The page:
DFL legislators introduce bill to limit interest rates on payday loans

House lawmakers advanced on Wednesday an invoice to cap the sky-high interest rates on payday loans, which proponents say often lure borrowers into a debt cycle.

“These lenders are dedicated to reaching out to people who don’t have access to a bank account — or who can’t access a traditional loan — and they’re taking their hard-earned money. It’s theft and imprisonment,” said Vienna Wilson, CEO of Exodus Lending, which helps Minnesotans refinance payday loans.

Payday loans are short-term loans, often for $500 or less. If the law passes, Minnesota would join 18 states and the District of Columbia to limit interest rates to 36% or less. In 2021 the The average interest rate on a payday loan in Minnesota was 200%. The practice was illegal in Minnesota until 1995. Proponents believe the loans are predatory: Wilson said payday lenders are “legal loan sharks.”

“If you can’t run your business at 36% profit, you might not have a business at all. We shouldn’t legalize robbery,” said MP Ginny Klevorn, DFL-Plymouth.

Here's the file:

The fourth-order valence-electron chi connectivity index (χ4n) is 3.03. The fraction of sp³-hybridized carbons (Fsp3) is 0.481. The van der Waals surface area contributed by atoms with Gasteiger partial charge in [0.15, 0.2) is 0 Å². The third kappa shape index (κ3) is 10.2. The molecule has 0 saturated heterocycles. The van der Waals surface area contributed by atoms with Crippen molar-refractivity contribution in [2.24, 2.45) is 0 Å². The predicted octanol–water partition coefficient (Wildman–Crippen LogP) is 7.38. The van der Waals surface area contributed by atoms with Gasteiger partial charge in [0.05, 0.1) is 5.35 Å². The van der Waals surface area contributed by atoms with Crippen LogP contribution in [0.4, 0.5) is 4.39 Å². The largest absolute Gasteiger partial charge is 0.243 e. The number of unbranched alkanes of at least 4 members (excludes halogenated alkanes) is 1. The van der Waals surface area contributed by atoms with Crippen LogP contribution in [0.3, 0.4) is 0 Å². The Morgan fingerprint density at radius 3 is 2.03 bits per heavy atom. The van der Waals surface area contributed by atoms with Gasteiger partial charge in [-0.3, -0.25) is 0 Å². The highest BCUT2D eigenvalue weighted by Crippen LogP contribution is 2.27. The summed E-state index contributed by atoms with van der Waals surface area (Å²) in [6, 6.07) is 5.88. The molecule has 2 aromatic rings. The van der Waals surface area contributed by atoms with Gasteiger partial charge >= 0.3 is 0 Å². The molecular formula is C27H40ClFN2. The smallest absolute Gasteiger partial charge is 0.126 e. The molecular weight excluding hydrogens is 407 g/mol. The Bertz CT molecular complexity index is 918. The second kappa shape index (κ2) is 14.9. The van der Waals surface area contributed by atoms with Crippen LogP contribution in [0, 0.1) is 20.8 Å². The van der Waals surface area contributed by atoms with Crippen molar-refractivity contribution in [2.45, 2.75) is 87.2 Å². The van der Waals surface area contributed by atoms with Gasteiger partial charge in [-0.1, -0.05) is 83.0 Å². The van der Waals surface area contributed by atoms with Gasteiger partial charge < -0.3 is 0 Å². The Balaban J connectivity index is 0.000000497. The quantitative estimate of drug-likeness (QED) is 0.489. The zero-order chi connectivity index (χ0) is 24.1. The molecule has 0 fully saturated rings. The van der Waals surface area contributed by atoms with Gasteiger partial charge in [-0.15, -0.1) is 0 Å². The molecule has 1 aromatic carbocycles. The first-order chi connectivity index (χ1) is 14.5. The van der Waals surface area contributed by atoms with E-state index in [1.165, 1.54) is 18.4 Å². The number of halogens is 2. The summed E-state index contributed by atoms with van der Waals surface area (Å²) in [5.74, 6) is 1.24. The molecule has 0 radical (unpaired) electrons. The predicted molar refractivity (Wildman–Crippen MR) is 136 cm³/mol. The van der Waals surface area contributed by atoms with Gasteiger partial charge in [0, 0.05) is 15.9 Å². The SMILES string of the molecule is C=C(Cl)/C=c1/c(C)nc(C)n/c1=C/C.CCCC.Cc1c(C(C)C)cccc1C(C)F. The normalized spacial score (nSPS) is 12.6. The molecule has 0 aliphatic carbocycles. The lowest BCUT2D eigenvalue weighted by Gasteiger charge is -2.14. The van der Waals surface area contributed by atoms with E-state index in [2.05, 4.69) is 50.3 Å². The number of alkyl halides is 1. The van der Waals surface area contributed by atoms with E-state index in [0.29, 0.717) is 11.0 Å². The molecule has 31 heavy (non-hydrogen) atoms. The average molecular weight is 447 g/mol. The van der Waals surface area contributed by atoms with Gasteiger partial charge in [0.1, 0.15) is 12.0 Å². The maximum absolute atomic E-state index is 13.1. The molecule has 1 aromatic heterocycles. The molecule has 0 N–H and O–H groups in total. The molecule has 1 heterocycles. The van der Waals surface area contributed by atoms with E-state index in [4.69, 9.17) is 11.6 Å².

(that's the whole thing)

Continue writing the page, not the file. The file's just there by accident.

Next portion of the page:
Payday loans are often marketed as “one time” loans for borrowers who want to survive until their next paycheck. However, data from the Minnesota Department of Commerce shows that lenders reported an average of nine loans per borrower in 2021.

That’s what consumer advocates say Payday lenders often set up businesses in low-income neighborhoods and communities of color. Black households are nearly four times as likely to take out payday loans and Latino households are more than three times as likely as white households. according to a 2021 Financial Health Network report.

Payday America, a Minnesota lender, said capping interest rates would cut off access to payday loans in the state and force Minnesotans into the unregulated online marketplace.

“Below that salary cap, lenders just won’t do business in Minnesota,” said Paul Cassidy, a Payday America lobbyist. He showed a video of customers saying they couldn’t survive without the loans.

Republicans supported lenders’ view that the bill would deprive people of access to the credit they need and push people toward online lending.

“You will be exposing Minnesotans to greater risk, higher fees and greater uproar if you take this tool away from them,” said Rep. Kurt Daudt, R-Crown.

A study by the Pew Charitable Trusthowever, found that regulated states have seen a sharp drop in payday loans and that borrowers are not seeking online loans — they are more likely to cut spending and try alternative ways to borrow money.

DFL-Eden Prairie MP Carlie Kotzya-Witthuhn said that if the law passes, she plans to introduce legislation that will “fill the void” left by payday lenders by giving people access to cheaper credit .


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